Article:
Floating Exchange Rate Regime

Floating Exchange Rate Regime

Floating Exchange Rate Regime

Exchange rates can be understood as the price of one currency in terms of another currency. A floating (or flexible) exchange rate regime is one in which a country’s exchange rate fluctuates in a wider range and the country’s monetary authority makes no attempt to fix it against any base currency. Exchange rate regimes (or systems) are the frame under which that price is determined. It is a regime where the currency price of a nation is set by the forex market based on supply and demand relative to other currencies. A movement in the exchange is either an appreciation or depreciation. This system became more popular after the failure of the gold standard and the Bretton Woods agreement.

A floating exchange rate is one that is determined by supply and demand on the open market. It refers to a currency where the price is determined by supply and demand factors relative to other currencies. These systems mean long-term currency price changes reflect relative economic strength and interest rate differentials between countries. Unlike fixed exchange rates, these currencies float freely, that is, unrestrained by government controls or trade limits. Under this system, increased supply but lower demand means that the price of a currency pair will fall; while increased demand and lower supply mean that the price will rise.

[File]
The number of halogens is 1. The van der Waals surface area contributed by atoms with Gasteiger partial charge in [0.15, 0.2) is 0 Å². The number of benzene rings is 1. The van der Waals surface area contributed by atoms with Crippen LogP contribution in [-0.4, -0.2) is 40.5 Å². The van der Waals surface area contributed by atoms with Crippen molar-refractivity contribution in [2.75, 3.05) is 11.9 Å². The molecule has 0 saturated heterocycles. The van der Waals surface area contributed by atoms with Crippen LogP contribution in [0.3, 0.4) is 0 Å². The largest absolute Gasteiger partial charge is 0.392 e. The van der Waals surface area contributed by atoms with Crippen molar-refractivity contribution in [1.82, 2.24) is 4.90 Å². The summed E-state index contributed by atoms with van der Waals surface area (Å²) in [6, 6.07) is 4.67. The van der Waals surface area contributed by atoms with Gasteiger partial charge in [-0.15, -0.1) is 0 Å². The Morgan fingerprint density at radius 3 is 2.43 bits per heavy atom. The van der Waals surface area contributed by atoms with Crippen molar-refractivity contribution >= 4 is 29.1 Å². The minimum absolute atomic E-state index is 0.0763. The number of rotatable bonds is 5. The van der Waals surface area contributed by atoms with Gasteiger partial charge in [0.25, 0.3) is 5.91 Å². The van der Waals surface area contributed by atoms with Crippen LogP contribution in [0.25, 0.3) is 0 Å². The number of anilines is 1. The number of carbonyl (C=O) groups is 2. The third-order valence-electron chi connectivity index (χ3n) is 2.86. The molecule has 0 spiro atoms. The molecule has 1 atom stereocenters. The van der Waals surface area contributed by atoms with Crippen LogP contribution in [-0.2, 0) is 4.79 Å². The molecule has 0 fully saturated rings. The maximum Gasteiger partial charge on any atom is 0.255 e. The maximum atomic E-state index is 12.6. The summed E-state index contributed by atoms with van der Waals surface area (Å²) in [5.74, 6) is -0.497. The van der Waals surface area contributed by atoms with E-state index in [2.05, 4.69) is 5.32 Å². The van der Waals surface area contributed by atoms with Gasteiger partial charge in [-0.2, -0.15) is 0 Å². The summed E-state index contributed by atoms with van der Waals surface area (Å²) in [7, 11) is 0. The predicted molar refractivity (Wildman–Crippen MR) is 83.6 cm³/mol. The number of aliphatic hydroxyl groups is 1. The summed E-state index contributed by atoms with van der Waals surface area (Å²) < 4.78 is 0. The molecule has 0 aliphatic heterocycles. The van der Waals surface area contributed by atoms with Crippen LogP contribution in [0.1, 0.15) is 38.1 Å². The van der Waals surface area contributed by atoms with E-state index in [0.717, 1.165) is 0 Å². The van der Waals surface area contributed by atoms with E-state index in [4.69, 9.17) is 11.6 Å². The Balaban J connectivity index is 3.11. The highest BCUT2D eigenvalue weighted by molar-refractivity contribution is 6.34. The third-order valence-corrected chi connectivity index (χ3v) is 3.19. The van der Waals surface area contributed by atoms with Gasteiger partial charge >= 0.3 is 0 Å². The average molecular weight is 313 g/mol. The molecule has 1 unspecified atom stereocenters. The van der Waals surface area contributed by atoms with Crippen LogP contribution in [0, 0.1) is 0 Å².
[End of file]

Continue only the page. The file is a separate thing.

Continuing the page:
• Free float

Free float, also known as clean float, signifies that a currency’s value is allowed to fluctuate in response to foreign-exchange market mechanisms without government intervention. It is a situation where the government tries to keep the exchange rate within a certain target against other currencies.

  • Managed float (or dirty float)

Sometimes, countries are not in an official exchange rate mechanism, but they still do pay attention to the value of the exchange rate. A managed float, also known as dirty float, involves government intervention in the market exchange rate in different forms and degrees, in an attempt to make the exchange rate change in a direction conducive to the economic development of the country, especially during an extreme appreciation or depreciation. For example, in the late 1980s, the UK had a policy of ‘shadowing D-Mark’ as a precursor to joining the ERM.

Floating Exchange Rate Regime occurs when governments allow the exchange rate to be determined by market forces and there is no attempt to influence the exchange rate. A monetary authority may, for example, allow the exchange rate to float freely between an upper and lower bound, a price “ceiling” and “floor”.